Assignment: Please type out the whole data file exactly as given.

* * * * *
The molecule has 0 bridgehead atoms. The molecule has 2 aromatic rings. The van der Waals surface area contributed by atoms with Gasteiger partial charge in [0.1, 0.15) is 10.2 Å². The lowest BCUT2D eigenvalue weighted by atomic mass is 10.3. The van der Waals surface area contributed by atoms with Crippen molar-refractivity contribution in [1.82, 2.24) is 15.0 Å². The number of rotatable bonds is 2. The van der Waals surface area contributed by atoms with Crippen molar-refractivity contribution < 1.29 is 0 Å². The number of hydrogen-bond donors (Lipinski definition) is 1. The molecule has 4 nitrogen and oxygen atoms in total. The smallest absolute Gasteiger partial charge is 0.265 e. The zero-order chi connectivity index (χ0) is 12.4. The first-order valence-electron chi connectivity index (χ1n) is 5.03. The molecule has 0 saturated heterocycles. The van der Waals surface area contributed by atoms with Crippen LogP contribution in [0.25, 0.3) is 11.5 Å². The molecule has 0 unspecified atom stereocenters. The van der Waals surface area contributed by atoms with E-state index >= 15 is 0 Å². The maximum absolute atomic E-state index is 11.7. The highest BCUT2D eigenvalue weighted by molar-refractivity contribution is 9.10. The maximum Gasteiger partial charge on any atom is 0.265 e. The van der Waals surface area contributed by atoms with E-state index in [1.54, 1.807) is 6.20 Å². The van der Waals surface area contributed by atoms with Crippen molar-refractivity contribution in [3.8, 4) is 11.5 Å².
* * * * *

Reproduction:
The molecule has 0 bridgehead atoms. The molecule has 2 aromatic rings. The van der Waals surface area contributed by atoms with Gasteiger partial charge in [0.1, 0.15) is 10.2 Å². The lowest BCUT2D eigenvalue weighted by atomic mass is 10.3. The van der Waals surface area contributed by atoms with Crippen molar-refractivity contribution in [1.82, 2.24) is 15.0 Å². The number of rotatable bonds is 2. The van der Waals surface area contributed by atoms with Crippen molar-refractivity contribution < 1.29 is 0 Å². The number of hydrogen-bond donors (Lipinski definition) is 1. The molecule has 4 nitrogen and oxygen atoms in total. The smallest absolute Gasteiger partial charge is 0.265 e. The zero-order chi connectivity index (χ0) is 12.4. The first-order valence-electron chi connectivity index (χ1n) is 5.03. The molecule has 0 saturated heterocycles. The van der Waals surface area contributed by atoms with Crippen LogP contribution in [0.25, 0.3) is 11.5 Å². The molecule has 0 unspecified atom stereocenters. The van der Waals surface area contributed by atoms with E-state index >= 15 is 0 Å². The maximum absolute atomic E-state index is 11.7. The highest BCUT2D eigenvalue weighted by molar-refractivity contribution is 9.10. The maximum Gasteiger partial charge on any atom is 0.265 e. The van der Waals surface area contributed by atoms with E-state index in [1.54, 1.807) is 6.20 Å². The van der Waals surface area contributed by atoms with Crippen molar-refractivity contribution in [3.8, 4) is 11.5 Å².